Ridin' With The Bucs: The Rise And Fall Of The 2012 Pirates, And What's Next?

September 9, 2012; Pittsburgh, PA, USA; Pittsburgh Pirates relief pitcher Kyle McPherson (60) pitches against the Chicago Cubs during the seventh inning at PNC Park. The Chicago Cubs won 4-2. Mandatory Credit: Charles LeClaire-US PRESSWIRE

The roller-coaster analogy is one that is often used in sports. It captures the ups and downs that teams experience within games and seasons. The analogy does not work very well for the 2012 Pirates, however. Their season has been much more like the Demon Drop.

From April 6 to May 23, a nonexistent offense was balanced by superb pitching, leaving the team idling at a 20-24 record. Then, from May 25 to August 8, the offense powered up and the Pirates rocketed skywards at a 43-23 pace. On August 9 the bottom dropped out, and the Bucs have been free falling for the past 29 games, posting a 9-20 record.

At the end of a ride on the Demon Drop the rails flatten out and the passengers coast horizontally back to the station. As interested spectators we should hope that this rather tortured analogy survives the next 23 games and that the Pirates coast home slightly above .500.

After the jump: I've compiled the offensive and pitching statistics for the Pirates during the three stretches of games I described above. Enjoy the ride.

April 6 - May 23 (20-24): The Offensive Catestorphe

Below are the percentages per plate appearance for each outcome. Of particular note is the Pirates' low BABIP and BB percentages.


This table shows runs scored per game (RS/G) plus offensive slashes.


In the table below wOBA is Weighted On Base Average. If you unfamiliar with the statistic, think of it as OPS, but better. wOBA is scaled to on base percentage; so what looks like a good OBP, is a good wOBA. wRC is Weighted Runs Created. It is the number of runs that a team would be expected to score given its wOBA. In other words, wRC takes raw offensive output and calculates runs. It pays no attention to the sequencing of offensive events. Runs is the number of runs actually scored. Efficiency is the ratio between Runs/wRC. It tells us how well a team scored runs compared to expectations. High efficiency can be caused by timely hitting, excellent baserunning, poor defense by the opponent, etc.

Notice how efficient the Pirates offense was during this period. Even though they didn't score many runs, they made the most of the offensive opportunities they had.


Finally, I looked at the Pirates record in 1-games and calculated their Pythagorean Record. Pythagorean Record is a predication of team wins based on their run differential. "Luck" is a term that baseballreference.com uses to describe the different between Pythagorean Record and actual record. The Pirates Luck score of four means that the Pirates won four more games than expected during this stretch.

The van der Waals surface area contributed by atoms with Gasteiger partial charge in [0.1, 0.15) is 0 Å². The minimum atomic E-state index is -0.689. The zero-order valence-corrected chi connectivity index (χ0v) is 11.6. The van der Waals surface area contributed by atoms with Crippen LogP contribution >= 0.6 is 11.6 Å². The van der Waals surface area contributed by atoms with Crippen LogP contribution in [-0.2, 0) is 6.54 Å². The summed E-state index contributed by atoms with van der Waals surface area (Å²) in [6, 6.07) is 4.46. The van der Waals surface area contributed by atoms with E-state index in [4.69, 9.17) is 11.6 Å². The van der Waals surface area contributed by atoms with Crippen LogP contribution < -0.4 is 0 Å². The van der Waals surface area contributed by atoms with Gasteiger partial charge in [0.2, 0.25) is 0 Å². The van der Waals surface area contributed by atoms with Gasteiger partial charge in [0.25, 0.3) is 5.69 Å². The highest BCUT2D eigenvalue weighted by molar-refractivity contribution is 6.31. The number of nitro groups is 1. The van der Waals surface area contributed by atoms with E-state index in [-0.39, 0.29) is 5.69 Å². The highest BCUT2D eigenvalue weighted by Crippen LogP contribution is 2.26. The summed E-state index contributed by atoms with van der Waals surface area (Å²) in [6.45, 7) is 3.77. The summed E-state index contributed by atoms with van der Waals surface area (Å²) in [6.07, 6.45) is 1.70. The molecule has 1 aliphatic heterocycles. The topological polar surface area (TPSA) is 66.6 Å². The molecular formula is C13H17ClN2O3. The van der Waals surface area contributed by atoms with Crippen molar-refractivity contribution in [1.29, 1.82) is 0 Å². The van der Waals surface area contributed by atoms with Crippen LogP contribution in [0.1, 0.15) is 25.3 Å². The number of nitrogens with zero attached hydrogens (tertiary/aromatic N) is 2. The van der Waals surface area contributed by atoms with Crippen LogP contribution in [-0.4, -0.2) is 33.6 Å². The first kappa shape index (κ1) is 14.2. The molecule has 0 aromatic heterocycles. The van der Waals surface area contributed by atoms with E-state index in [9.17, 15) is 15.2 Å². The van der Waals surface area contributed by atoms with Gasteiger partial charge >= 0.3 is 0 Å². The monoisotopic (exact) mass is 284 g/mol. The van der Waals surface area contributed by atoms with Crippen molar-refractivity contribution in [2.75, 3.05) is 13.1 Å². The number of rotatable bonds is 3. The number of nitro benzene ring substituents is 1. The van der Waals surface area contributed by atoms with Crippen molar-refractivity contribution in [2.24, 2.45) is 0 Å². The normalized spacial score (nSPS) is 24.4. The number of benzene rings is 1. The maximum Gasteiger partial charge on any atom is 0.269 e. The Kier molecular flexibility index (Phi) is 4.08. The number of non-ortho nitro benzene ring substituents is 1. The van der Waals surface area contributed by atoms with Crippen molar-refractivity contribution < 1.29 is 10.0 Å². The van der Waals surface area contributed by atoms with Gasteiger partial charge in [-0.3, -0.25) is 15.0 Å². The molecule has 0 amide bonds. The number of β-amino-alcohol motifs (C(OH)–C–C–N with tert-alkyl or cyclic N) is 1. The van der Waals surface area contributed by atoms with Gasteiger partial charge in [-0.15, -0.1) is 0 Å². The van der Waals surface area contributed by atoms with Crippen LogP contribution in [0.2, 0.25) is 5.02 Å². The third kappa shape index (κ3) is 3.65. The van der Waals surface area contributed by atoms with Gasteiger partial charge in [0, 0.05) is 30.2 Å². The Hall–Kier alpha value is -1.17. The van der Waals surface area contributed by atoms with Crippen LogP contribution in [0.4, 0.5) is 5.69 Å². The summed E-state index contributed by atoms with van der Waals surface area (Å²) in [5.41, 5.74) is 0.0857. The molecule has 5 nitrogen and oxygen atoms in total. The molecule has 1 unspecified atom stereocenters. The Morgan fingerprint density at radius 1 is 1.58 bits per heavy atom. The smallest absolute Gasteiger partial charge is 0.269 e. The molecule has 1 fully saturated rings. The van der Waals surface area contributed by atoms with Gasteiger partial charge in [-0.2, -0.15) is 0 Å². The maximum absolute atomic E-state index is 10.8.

May 25 - August 8 (43-23): The Offensive Resurgence

Notice the spike in BABIP and HR percentage. Also, K percentage fell and BB percentage increased. Opponents offensive output remained fairly steady.


Here we can see how dramatically the Pirates run scoring increased (2.2 RS/G per game increase). Also, OPS was up .160 during this stretch of games.


The Pirates offense remained highly efficient and their strong wOBA reflects the underlying strength of the offense during these 66 games.


The Pirates again had good success in 1-run games, and they posted a won-loss record three games above expectations.


August 9 - September 9 (9-20): Free Fall

Over the past month the pitching has stumbled as opponents BABIP and 1b percentage have increased fairly substantially. Also, the Pirates home run percentage has dropped signficantly.


Opponents run scoring is up 1.25 runs a game from the previous 66 games. Pirates run scoring has dropped from what was probably an unsustainable pace to slightly below league average. The cause for the slight downturn appears to be the drop in slugging percentage.


The Pirates offense remains efficient, but for the first time their opponents efficiency is above 100 percent.


The Pirates have been really bad in 1-run games during over the past month; this is reflected in their negative Pythagorean "luck" score.


The Trajectory Of The Season

Some Pirates fans have made comparisons between this season and the 2011 season. I don't think that anyone would argue that this year's team isn't better than last year's. At least I hope not. What I think people are talking about when they make the comparison is between is the "feel" or rhythm of the two seasons. In that regard, they have a point. The launching point of the 2011 and 2012 seasons are rather similar. So are the drop-offs. The difference of course is that the 2012 Pirates had a steeper ascent and won more consistently for a longer stretch than the 2011 club. Here are the two seasons graphed by winning percentage game-by-game.


The Remaining 23 Games

The magic number of wins to qualify for the postseason appears to be somewhere around 86 to 88 wins. To get there the Pirates will have go 14-9 to 16-7. That isn't impossible to imagine. All it takes is for a 3-4 core players to get hot and to carry the team. Like many others on this site, I don't necessarily expect the Pirates to make the postseason, but as Charlie posted, the math says they're still in it, and they are. So, while they are in it, I plan on continuing to enjoy the heck out of #MeaningfulSeptemberBaseball.


Consider following me on Twitter @DavidManel and Bucsdugout.com @Bucsdugout.

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